Researchers in the UK have devised a process that uses electricity to remove radioactive contaminants from irradiated nuclear graphite. The process could reduce the volume of waste from nuclear power plants that requires expensive and long-term storage. Graphite is used to maintain the fission chain reaction in certain types of nuclear reactors. Over 300,000 tonnes of nuclear graphite waste are estimated to be awaiting storage or disposal worldwide. Due to a high density of legacy reactors, approximately a third of the world’s irradiated graphite waste is within the UK. ‘Most of the advanced nuclear reactor technologies being proposed for future low carbon energy production will also use nuclear graphite, so this waste burden is likely to increase for future generations unless novel solutions are examined to treat, reduce and recycle this waste form,’ explains Abbie Jones from the University of Manchester. ‘Technologies that can minimise this burden will not only massively reduce costs of managing legacy wastes but also improve the sustainability of future nuclear reactors and help achieve net zero targets.’ The UK’s current strategy, as outlined by the Nuclear Decommissioning Authority, is to store the waste graphite temporarily to allow short-lived isotopes to decay prior to final disposal. However, storing nuclear graphite waste is expensive, space-inefficient and runs the risk of contamination. In response to these issues, Jones and colleagues set out to determine whether electrolysis in high-temperature molten salt media could be applied to decontaminate nuclear graphite. Team member Clint Sharrad says they chose to use molten salt due to its wide electrochemical window, allowing them to access electric potentials that could better force nuclear graphite contaminant removal.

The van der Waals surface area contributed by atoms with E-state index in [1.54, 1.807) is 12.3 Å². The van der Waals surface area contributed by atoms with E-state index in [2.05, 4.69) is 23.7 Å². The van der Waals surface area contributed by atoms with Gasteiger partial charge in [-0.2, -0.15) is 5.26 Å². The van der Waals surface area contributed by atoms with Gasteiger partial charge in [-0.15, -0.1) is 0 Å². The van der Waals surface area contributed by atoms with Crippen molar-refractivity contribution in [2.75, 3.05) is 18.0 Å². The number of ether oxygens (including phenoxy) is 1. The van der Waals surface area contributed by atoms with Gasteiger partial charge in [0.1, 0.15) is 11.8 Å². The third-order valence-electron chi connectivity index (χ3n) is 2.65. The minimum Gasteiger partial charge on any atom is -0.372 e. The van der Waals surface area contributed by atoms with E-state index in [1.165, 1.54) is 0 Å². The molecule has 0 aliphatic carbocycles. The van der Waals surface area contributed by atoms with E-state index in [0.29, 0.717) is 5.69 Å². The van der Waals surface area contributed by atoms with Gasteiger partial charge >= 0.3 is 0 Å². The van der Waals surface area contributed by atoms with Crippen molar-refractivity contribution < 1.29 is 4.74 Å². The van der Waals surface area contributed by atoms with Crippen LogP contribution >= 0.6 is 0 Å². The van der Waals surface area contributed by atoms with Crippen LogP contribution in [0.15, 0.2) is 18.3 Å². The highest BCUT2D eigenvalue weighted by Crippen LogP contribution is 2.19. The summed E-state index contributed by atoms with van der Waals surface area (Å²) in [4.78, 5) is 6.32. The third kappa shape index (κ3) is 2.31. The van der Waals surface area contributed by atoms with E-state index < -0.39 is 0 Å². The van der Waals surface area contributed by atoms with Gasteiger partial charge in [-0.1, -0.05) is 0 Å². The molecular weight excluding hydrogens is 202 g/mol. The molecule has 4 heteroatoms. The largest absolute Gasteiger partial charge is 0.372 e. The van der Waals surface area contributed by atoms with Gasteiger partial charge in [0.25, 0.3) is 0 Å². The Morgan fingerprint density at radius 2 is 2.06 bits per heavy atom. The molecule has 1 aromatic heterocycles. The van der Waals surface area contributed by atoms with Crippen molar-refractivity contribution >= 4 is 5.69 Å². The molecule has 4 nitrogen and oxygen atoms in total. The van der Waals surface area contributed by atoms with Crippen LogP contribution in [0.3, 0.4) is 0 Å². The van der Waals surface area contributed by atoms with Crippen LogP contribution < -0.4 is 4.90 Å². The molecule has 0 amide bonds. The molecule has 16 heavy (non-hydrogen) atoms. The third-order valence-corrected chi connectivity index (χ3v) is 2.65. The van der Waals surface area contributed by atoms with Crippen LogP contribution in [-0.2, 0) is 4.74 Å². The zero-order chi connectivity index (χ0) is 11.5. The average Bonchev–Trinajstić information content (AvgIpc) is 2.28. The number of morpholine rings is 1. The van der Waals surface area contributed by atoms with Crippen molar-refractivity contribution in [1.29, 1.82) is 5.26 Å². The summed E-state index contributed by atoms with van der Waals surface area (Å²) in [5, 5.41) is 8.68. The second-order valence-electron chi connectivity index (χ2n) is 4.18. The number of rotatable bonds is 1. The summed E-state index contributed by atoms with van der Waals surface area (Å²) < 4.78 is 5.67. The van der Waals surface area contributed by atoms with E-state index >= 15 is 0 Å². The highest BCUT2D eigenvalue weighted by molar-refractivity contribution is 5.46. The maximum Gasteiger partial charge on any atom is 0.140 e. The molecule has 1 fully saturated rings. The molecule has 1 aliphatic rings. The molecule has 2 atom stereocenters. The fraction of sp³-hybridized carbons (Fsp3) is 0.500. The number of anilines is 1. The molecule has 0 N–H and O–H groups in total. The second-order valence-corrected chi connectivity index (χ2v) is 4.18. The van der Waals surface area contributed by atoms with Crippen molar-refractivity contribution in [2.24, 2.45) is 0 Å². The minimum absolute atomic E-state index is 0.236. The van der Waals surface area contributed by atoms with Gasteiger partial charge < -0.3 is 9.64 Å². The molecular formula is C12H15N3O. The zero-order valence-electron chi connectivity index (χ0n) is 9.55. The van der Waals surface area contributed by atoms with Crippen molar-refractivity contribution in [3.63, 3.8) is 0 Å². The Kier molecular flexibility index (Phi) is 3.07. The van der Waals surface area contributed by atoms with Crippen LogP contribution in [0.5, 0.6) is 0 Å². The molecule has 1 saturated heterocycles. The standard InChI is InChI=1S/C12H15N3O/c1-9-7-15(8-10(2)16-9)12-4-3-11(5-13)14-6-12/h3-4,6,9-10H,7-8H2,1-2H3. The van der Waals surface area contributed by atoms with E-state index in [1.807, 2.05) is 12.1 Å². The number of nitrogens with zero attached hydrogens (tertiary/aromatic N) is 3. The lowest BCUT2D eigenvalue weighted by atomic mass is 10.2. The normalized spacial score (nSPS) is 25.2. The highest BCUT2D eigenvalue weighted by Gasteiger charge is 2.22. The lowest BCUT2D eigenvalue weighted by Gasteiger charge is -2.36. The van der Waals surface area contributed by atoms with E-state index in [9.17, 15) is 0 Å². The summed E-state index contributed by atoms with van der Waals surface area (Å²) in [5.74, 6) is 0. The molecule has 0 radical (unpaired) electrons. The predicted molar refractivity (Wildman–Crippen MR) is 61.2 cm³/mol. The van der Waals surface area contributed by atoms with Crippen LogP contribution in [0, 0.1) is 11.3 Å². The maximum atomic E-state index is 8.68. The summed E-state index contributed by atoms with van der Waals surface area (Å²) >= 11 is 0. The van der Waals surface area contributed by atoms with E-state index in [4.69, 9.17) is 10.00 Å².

Chemistry World 7th Oct 2021 read more »